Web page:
For his part, India's foreign minister told parliament on Thurday that India wants Pakistan to hand over 40 people that it believes are behind violent attacks and other crimes.

Speaking during a debate on the Mumbai attacks, Pranab Mukherjee said: "We have given them lists of 40 persons, not one, not 20 - lists of 40 persons - and we have also pointed out that their denial is not going to resolve the issue."

Co-ordinated effort

The flurry of steps come after India's government became the focus of public anger for security and intelligence failures in last month's co-ordinated attacks in Mumbai, India’s financial capital.

The security revamp is an effort to better co-ordinate criminal investigations at the state level, Prakash Singh, a former director-general of India's police force, said. 

"It was felt that the interstate co-ordination - in the sharing of intelligence and in co-ordinating the investigative links in different states - was not there. Every state was pursuing its own line of investigation," Singh told Al Jazeera.

"Some of these measures should be in position within the next month or so, like the setting-up of the federal investigation agency. All the government has to do is pass an ordinance until a law on the subject is enacted by the parliament.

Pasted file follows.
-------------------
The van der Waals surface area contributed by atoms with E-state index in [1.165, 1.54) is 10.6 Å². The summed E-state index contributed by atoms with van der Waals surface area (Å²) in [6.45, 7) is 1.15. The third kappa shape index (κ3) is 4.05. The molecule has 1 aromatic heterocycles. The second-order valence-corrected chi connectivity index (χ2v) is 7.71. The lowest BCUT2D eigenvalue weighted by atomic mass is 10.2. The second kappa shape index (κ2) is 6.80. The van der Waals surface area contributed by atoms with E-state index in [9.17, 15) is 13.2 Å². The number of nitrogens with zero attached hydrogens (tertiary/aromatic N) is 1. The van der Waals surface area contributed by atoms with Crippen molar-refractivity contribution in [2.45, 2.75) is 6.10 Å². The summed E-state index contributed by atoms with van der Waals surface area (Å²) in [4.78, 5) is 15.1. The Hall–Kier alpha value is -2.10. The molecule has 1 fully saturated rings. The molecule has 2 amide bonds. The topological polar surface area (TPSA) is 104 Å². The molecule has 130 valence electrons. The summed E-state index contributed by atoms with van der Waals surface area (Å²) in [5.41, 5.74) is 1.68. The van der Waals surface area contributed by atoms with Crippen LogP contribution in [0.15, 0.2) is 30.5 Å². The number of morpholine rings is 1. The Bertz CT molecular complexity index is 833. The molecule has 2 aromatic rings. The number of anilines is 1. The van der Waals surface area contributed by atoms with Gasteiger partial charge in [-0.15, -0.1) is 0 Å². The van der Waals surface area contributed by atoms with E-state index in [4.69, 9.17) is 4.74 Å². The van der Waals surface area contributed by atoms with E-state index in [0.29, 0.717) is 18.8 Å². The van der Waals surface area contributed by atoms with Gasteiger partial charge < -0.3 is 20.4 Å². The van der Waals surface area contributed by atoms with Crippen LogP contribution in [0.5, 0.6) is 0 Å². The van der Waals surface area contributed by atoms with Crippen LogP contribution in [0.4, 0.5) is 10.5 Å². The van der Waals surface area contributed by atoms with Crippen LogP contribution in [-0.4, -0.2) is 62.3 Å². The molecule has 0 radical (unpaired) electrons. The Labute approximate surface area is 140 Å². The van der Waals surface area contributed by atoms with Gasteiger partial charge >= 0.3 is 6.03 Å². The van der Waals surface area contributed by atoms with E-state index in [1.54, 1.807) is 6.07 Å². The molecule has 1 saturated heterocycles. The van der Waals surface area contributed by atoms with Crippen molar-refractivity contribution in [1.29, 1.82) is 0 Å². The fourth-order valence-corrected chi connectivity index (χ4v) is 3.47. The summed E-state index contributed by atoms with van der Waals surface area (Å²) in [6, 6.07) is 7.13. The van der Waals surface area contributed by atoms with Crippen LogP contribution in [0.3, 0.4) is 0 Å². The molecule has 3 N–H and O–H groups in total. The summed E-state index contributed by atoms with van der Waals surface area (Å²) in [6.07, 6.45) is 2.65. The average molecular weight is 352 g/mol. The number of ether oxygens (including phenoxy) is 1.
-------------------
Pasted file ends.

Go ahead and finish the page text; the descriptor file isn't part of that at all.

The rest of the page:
"The government will have to move quickly or they will lose credibility and lose the next parliamentary election."

Suspect held

As the security measures were announced, police in Mumbai reversed plans to take the only surviving attacker, Mohammed Ajmal Kasab, to court for a routine hearing.

A magistrate granted authorities permission to hold Kasab for a further two weeks, Eknath Dhamal, public prosecutor, said on Thursday.

Kasab has been interrogated by Indian authorities on several occasions and  has reportedly offered to give details about the planning of the November 26 attack.

Police on Wednesday said that Lashkar-e-Taiba, the Pakistan-based armed group blamed by New Delhi for the Mumbai assault, referred to an Indian man to shepherd the attackers into India.

Sabauddin Ahmed, who is accused by Indian police of managing safe houses for armed groups in Nepal, will be brought to Mumbai for questioning, police said.

"He was [the attackers] main point man in Kathmandu, a very trusted man by Lashkar," Amitabh Yash, director of the police task force that arrested Ahmed, said.